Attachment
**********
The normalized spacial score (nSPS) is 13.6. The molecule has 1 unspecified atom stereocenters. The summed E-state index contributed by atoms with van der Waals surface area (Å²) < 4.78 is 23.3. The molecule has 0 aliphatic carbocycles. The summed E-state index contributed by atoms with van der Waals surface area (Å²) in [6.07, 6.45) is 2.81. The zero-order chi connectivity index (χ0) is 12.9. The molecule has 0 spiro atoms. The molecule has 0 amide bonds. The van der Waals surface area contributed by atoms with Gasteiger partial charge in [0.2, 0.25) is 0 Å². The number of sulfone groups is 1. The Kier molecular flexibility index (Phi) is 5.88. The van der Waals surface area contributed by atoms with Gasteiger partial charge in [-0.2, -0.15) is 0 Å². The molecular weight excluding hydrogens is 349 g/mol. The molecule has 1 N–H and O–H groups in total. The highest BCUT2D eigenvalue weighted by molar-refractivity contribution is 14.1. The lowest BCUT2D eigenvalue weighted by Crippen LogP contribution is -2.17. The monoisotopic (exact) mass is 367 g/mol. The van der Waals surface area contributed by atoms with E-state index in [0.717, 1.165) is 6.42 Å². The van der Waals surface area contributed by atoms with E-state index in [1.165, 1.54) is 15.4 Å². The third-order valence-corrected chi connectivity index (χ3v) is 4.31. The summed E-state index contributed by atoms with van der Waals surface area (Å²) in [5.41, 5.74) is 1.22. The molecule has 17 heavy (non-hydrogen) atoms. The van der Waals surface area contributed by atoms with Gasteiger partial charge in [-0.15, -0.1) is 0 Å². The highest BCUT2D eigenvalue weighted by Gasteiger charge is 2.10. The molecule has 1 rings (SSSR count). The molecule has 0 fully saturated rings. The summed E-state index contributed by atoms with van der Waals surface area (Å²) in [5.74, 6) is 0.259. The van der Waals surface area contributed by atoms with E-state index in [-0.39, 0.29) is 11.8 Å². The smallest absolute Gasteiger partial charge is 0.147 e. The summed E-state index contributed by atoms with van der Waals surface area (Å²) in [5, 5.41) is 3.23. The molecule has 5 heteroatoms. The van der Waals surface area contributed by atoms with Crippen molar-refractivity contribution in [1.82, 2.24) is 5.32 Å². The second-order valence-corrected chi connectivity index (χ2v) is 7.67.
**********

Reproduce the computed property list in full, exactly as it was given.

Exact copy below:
The normalized spacial score (nSPS) is 13.6. The molecule has 1 unspecified atom stereocenters. The summed E-state index contributed by atoms with van der Waals surface area (Å²) < 4.78 is 23.3. The molecule has 0 aliphatic carbocycles. The summed E-state index contributed by atoms with van der Waals surface area (Å²) in [6.07, 6.45) is 2.81. The zero-order chi connectivity index (χ0) is 12.9. The molecule has 0 spiro atoms. The molecule has 0 amide bonds. The van der Waals surface area contributed by atoms with Gasteiger partial charge in [0.2, 0.25) is 0 Å². The number of sulfone groups is 1. The Kier molecular flexibility index (Phi) is 5.88. The van der Waals surface area contributed by atoms with Gasteiger partial charge in [-0.2, -0.15) is 0 Å². The molecular weight excluding hydrogens is 349 g/mol. The molecule has 1 N–H and O–H groups in total. The highest BCUT2D eigenvalue weighted by molar-refractivity contribution is 14.1. The lowest BCUT2D eigenvalue weighted by Crippen LogP contribution is -2.17. The monoisotopic (exact) mass is 367 g/mol. The van der Waals surface area contributed by atoms with E-state index in [0.717, 1.165) is 6.42 Å². The van der Waals surface area contributed by atoms with E-state index in [1.165, 1.54) is 15.4 Å². The third-order valence-corrected chi connectivity index (χ3v) is 4.31. The summed E-state index contributed by atoms with van der Waals surface area (Å²) in [5.41, 5.74) is 1.22. The molecule has 17 heavy (non-hydrogen) atoms. The van der Waals surface area contributed by atoms with Gasteiger partial charge in [-0.15, -0.1) is 0 Å². The highest BCUT2D eigenvalue weighted by Gasteiger charge is 2.10. The molecule has 1 rings (SSSR count). The molecule has 0 fully saturated rings. The summed E-state index contributed by atoms with van der Waals surface area (Å²) in [5.74, 6) is 0.259. The van der Waals surface area contributed by atoms with E-state index in [-0.39, 0.29) is 11.8 Å². The smallest absolute Gasteiger partial charge is 0.147 e. The summed E-state index contributed by atoms with van der Waals surface area (Å²) in [5, 5.41) is 3.23. The molecule has 5 heteroatoms. The van der Waals surface area contributed by atoms with Crippen molar-refractivity contribution in [1.82, 2.24) is 5.32 Å². The second-order valence-corrected chi connectivity index (χ2v) is 7.67.